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Table Of Contents

1.1. Goal
1.2. Reasons for writing this document
1.3. Contents
1.4. How to read this document
1.5. Techno-economic aspect of moving from classic telephony to VoIP
2.1. Components
2.1.1. Terminal
2.1.2. Server
2.1.3. Gateway
2.1.4. Conference Bridge
2.1.5. Addressing
2.2. Protocols
2.2.1. H.323
Figure 2.1. Scope and Components defined in H.323
Figure 2.2. H.323 protocol architecture Signaling models
Figure 2.5. Gatekeeper Routed call signaling model
Figure 2.6. Gatekeeper Routed H.245 control model
Figure 2.7. OPENLOGICALCHANNELACK message content Locating zone external targets
Locating zone external targets
2.2.2. SIP
Figure 2.13. Registrar Overview SIP Transactions
Figure 2.18. REGISTER Message Flow
Figure 2.20. BYE Message Flow (With and without Record Routing) Event Subscription And Notification
Event Subscription And Notific- ation Instant Messages
2.2.3. Media Gateway Control Protocols
2.2.4. Proprietary Signaling Protocols
2.2.5. Real Time Protocol (RTP) and Real Time Control Protocol (RTCP)
Proprietary Signaling Protocols
Chapter 3. IP Telephony Scenarios
3.1. Introduction
3.2. Scenario 1: Long-distance least cost routing
Figure 3.1. Traditional separation of data and telephony between locations
Figure 3.3. Least cost routing architecture
3.2.1. Least Cost Routing - An example of integration
3.3. Scenario 2: Legacy PBX replacement
Figure 3.4. Legacy PBX which trunks to the PSTN
3.3.1. Scenario 2a: IP-Phone without PBX
Scenario 2: Legacy PBX re- placement
Figure 3.5. IP-Phone to IP-Phone without PBX
3.3.2. Scenario 2b: Integration with legacy PBX sys- tems
Scenario 2b: Integration with legacy PBX systems
3.3.3. Scenario 2c: Full replacement
Scenario 2c: Full replacement
3.4. Scenario 3: Integration of VoIP and Videoconferencing
3.4.1. Integrating Voice and Videoconferencing over IP - an example
Chapter 4. Setting up basic services
4.1. General concepts
4.1.1. Architecture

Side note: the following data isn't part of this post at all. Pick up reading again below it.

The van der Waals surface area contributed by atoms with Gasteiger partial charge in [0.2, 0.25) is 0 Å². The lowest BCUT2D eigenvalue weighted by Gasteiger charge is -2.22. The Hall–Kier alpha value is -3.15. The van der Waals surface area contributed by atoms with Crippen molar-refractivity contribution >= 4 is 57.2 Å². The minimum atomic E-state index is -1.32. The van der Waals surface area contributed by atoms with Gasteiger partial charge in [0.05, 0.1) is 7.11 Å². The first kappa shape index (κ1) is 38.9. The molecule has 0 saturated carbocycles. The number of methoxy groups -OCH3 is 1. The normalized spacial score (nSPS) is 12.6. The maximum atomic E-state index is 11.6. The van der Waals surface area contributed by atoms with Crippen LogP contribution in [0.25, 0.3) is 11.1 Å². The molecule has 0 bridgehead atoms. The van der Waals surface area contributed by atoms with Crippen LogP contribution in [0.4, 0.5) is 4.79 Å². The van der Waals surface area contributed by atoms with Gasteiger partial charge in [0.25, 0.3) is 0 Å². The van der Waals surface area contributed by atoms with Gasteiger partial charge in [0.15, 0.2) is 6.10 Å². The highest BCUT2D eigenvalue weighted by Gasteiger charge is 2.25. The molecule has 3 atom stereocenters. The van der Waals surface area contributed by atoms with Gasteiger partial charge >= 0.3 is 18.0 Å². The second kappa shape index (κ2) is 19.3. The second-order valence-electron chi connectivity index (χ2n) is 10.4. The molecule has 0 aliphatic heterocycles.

Figure 4.2. SIP/H.323 zone using a signaling gateway
Figure 4.3. Routing based on number prefix
Figure 4.5. Per number routing with a) two or b) one gateways
Figure 4.6. Prefix based trunking
Figure 4.8. Dynamic individual trunking
4.1.2. Robustness
4.1.3. Management issues
4.1.4. Operation of SIP Servers
Example 4.2. Use of SIPSak for Learning SIP Path
4.2. Dialplans
4.3. Authentication and Billing
4.3.1. Authentication in H.323
Authentication and Billing
4.3.2. Authentication in SIP
Figure 4.9. REGISTER Message Flow
4.4. Examples
4.4.1. Example 1: Simple, use IP telephony like legacy telephony
4.4.2. Example 2: Complex, full featured
Figure 4.12. Example of a multi-server IP telephony zone
4.5. Setting up H.323 services
Setting up H.323 services
Figure 4.13. Gatekeeper features examples
4.5.1. Using a Cisco Multimedia Conference Manager (MCM gatekeeper)
4.5.2. Using a Radvision Enhanced Communication Server (ECS gatekeeper)
4.5.3. Using an OpenH323 Gatekeeper - GNU Gatekeep- er
4.6. Setting up SIP services
4.6.1. SIP Express Router Default Configuration Script
Example 4.3. Default Configuration Script
Example 4.6. Configuration with Enabled Accounting
Example 4.7. Configuration of Use of Aliases
Example 4.8. Script for Gateway Access Control
4.6.2. Asterisk
4.6.3. VOCAL
4.7. Firewalls and NAT
4.7.1. Firewalls and IP telephony
4.7.2. NAT and IP telephony
4.7.3. SIP and NAT
5.1. Gatewaying
5.1.1. Gateway interfaces
Figure 5.1. The role of PBX to voice gateway interface
Figure 5.3. ISDN configuration
Figure 5.4. Q.931 call control messages in call-setup with the en-bloc signal
5.1.2. Gatewaying from H.323 to PSTN/ISDN
Figure 5.6. CISCO voice gateway interconnection
5.1.3. Gatewaying from SIP to PSTN/ISDN
5.1.4. Gatewaying from SIP to H.323 and vice versa
Figure 5.7. SIP / H.323 gateway containing SIP proxy and registrar
Figure 5.8. SIP / H.323 gateway containing a H.323 gatekeeper
5.1.5. Accounting Gateways
5.2. Supplementary services
5.2.1. Supplementary Services using H.323
Figure 5.10. Messages exchanged to implement the CT-SS without Gatekeeper
5.2.2. Supplementary Services using SIP
Supplementary Services using SIP
Figure 5.13. On-hold Call Flow
5.3. Multipoint Conferencing
6.1. Web Integration of H.323 services
6.1.1. RADIUS-based methods
6.1.2. SNMP-based methods
6.1.3. Cisco MCM GK API
6.1.4. GNU GK Status Interface
6.2. Web Integration of SIP Services
6.2.1. Click-to-Dial
Figure 6.1. REFER Based Click-to-Dial
6.2.2. Presence
6.2.3. Missed Calls
6.2.4. Serweb
Figure 6.2. Serweb - My Account
Figure 6.3. Serweb - Phonebook
Figure 6.4. Serweb - Missed Calls
Figure 6.5. Serweb - Message Store
6.2.5. SIP Express Router Message Store
6.3. Voicemail
7.1. Technology
7.1.1. H.323 LRQ
7.1.2. H.225.0 Annex G
7.1.3. TRIP
7.1.4. SRV-Records
7.1.5. ENUM
7.2. Today
7.2.1. H.323
7.2.2. SIP
7.3. Migration
7.4. The future
8.8. Unbundling
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MainIP Telephony CookBook

MainIP Telephony CookBook

Ratings: (0)|Views: 709|Likes:
Published by Ilyas Sayyad

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Published by: Ilyas Sayyad on Sep 05, 2011
Copyright:Attribution Non-commercial


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